New Nanodevice Defeats Drug Resistance
News Mar 03, 2015
Chemotherapy often shrinks tumors at first, but as cancer cells become resistant to drug treatment, tumors can grow back. A new nanodevice developed by MIT researchers can help overcome that by first blocking the gene that confers drug resistance, then launching a new chemotherapy attack against the disarmed tumors.
The device, which consists of gold nanoparticles embedded in a hydrogel that can be injected or implanted at a tumor site, could also be used more broadly to disrupt any gene involved in cancer.
“You can target any genetic marker and deliver a drug, including those that don’t necessarily involve drug-resistance pathways. It’s a universal platform for dual therapy,” says Natalie Artzi, a research scientist at MIT’s Institute for Medical Engineering and Science (IMES), an assistant professor at Harvard Medical School, and senior author of a paper describing the device in the Proceedings of the National Academy of Sciences the week of March 2.
To demonstrate the effectiveness of the new approach, Artzi and colleagues tested it in mice implanted with a type of human breast tumor known as a triple negative tumor. Such tumors, which lack any of the three most common breast cancer markers - estrogen receptor, progesterone receptor, and Her2 -esistant protein 1 (MRP1) and then deliver the chemotherapy drug 5-fluorouracil, the researchers were able to shrink tumors by 90 percent in two weeks.
MRP1 is one of many genes that can help tumor cells become resistant to chemotherapy. MRP1 codes for a protein that acts as a pump, eliminating cancer drugs from tumor cells and rendering them ineffective. This pump acts on several drugs other than 5-fluorouracil, including the commonly used cancer drug doxorubicin.
“Drug resistance is a huge hurdle in cancer therapy and the reason why chemotherapy, in many cases, is not very effective”, says João Conde, an IMES postdoc and lead author of the PNAS paper.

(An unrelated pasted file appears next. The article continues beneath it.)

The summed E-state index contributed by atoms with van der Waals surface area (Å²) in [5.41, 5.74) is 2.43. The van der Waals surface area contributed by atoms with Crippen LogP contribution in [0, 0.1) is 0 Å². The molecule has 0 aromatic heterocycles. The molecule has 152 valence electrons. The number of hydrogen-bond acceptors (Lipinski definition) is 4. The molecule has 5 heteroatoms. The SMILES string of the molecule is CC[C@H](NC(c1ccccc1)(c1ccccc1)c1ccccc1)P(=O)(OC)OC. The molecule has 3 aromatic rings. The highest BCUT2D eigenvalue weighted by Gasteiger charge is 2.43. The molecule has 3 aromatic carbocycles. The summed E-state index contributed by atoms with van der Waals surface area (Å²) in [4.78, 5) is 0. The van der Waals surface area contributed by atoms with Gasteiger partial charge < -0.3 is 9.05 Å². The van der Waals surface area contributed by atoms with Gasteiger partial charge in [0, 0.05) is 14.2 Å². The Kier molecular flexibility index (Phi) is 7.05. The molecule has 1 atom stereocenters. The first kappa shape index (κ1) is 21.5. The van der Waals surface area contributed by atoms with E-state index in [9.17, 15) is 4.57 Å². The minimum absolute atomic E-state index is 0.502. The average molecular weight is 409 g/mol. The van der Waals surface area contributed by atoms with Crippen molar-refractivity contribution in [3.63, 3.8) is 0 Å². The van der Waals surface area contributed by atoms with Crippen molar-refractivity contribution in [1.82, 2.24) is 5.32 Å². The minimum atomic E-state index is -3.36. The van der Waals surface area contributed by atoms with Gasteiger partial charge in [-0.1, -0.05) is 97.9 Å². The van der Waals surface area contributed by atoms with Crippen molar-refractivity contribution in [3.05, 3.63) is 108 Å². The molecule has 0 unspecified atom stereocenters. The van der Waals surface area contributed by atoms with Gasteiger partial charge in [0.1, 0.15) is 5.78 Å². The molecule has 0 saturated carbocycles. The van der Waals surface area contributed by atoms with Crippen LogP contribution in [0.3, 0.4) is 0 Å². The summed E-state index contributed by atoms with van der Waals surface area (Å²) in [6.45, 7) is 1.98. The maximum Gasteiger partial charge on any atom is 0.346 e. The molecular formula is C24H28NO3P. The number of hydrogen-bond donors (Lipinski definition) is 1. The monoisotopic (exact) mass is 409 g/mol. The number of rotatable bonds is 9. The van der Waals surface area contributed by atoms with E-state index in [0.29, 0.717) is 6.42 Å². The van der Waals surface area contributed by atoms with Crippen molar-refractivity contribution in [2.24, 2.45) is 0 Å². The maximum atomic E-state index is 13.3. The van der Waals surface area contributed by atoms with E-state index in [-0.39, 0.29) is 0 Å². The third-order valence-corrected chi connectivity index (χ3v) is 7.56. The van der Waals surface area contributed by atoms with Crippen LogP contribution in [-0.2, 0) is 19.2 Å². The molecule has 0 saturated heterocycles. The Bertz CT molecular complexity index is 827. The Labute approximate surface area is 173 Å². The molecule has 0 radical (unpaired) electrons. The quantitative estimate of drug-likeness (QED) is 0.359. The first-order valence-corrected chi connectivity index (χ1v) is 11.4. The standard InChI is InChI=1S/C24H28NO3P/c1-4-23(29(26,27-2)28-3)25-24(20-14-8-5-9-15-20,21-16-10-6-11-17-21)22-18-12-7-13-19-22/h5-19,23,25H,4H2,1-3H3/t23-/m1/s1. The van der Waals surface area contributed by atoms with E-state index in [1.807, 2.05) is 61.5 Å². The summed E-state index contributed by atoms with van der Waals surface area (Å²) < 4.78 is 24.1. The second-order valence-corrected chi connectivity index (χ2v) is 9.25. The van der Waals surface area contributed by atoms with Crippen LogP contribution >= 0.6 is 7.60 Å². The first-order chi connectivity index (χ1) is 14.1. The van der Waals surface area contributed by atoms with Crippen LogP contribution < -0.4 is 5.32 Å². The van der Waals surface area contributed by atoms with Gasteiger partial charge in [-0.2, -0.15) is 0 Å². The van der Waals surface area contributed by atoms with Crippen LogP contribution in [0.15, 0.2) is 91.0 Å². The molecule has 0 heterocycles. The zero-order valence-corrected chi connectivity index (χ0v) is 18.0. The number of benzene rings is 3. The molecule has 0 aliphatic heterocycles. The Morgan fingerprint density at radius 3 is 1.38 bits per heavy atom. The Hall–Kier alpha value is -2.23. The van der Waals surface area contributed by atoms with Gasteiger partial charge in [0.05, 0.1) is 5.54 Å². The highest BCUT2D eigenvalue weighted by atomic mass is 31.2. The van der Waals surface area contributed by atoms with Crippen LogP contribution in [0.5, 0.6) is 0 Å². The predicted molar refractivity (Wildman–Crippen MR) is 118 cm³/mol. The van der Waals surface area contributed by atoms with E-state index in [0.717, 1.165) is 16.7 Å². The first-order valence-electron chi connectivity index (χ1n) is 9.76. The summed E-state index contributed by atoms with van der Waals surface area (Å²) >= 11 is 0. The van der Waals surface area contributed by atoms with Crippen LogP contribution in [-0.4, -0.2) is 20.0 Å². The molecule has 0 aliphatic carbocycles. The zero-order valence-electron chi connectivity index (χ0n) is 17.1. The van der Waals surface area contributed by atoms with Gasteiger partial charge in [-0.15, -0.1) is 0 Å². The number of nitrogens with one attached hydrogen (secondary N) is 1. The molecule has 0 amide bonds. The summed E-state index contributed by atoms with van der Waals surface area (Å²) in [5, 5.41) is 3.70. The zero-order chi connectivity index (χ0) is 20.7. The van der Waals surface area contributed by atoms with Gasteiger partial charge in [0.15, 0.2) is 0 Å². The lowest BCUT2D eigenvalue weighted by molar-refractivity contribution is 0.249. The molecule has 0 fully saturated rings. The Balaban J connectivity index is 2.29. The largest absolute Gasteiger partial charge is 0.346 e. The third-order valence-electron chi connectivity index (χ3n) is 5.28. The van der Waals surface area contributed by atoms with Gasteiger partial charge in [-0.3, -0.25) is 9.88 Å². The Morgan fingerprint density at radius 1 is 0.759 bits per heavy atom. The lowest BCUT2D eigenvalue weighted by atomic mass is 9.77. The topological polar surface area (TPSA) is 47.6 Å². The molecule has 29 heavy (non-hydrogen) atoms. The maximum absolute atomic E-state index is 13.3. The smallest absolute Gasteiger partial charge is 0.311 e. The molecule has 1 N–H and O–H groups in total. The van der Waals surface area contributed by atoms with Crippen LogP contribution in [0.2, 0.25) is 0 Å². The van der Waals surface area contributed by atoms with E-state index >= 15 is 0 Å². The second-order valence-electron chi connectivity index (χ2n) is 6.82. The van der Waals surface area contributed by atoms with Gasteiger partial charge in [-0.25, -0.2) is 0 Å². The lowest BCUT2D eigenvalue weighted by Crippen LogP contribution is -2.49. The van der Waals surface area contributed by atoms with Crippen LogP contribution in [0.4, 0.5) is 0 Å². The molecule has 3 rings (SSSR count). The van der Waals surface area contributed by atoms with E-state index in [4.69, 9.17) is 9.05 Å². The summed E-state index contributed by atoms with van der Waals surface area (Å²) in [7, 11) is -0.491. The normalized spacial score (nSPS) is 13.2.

To overcome this, the researchers created gold nanoparticles coated with strands of DNA complementary to the sequence of MRP1 messenger RNA - the snippet of genetic material that carries DNA’s instructions to the rest of the cell.
These strands of DNA, which the researchers call “nanobeacons,” fold back on themselves to form a closed hairpin structure. However, when the DNA encounters the correct mRNA sequence inside a cancer cell, it unfolds and binds to the mRNA, preventing it from generating more molecules of the MRP1 protein. As the DNA unfolds, it also releases molecules of 5-fluorouracil that were embedded in the strand. This drug then attacks the tumor cell’s DNA, since MRP1 is no longer around to pump it out of the cell.
“When we silence the gene, the cell is no longer resistant to that drug, so we can deliver the drug that now regains its efficacy,” Conde says.
When each of these events occurs - sensing the MRP1 protein and releasing 5-fluorouracil - the device emits fluorescence of different wavelengths, allowing the researchers to visualize what is happening inside the cells. Because of this, the particles could also be used for diagnosis - specifically, determining if a certain cancer-related gene is activated in tumor cells.
Controlled drug release
The DNA-coated gold nanoparticles are embedded in an adhesive gel that stays in place and coats the tumor after being implanted. This local administration of the particles protects them from degradation that might occur if they were administered throughout the body, and also enables sustained drug release, Artzi says.
In their mouse studies, the researchers found that the particles could silence MRP1 for up to two weeks, with continuous drug release over that time, effectively shrinking tumors.
This approach could be adapted to deliver any kind of drug or gene therapy targeted to a specific gene involved in cancer, the researchers say. They are now working on using it to silence a gene that stimulates gastric tumors to metastasize to the lungs.
Graduate student Nuria Oliva is also an author of the paper. The research was funded by the National Cancer Institute and a Marie Curie International Outgoing Fellowship.
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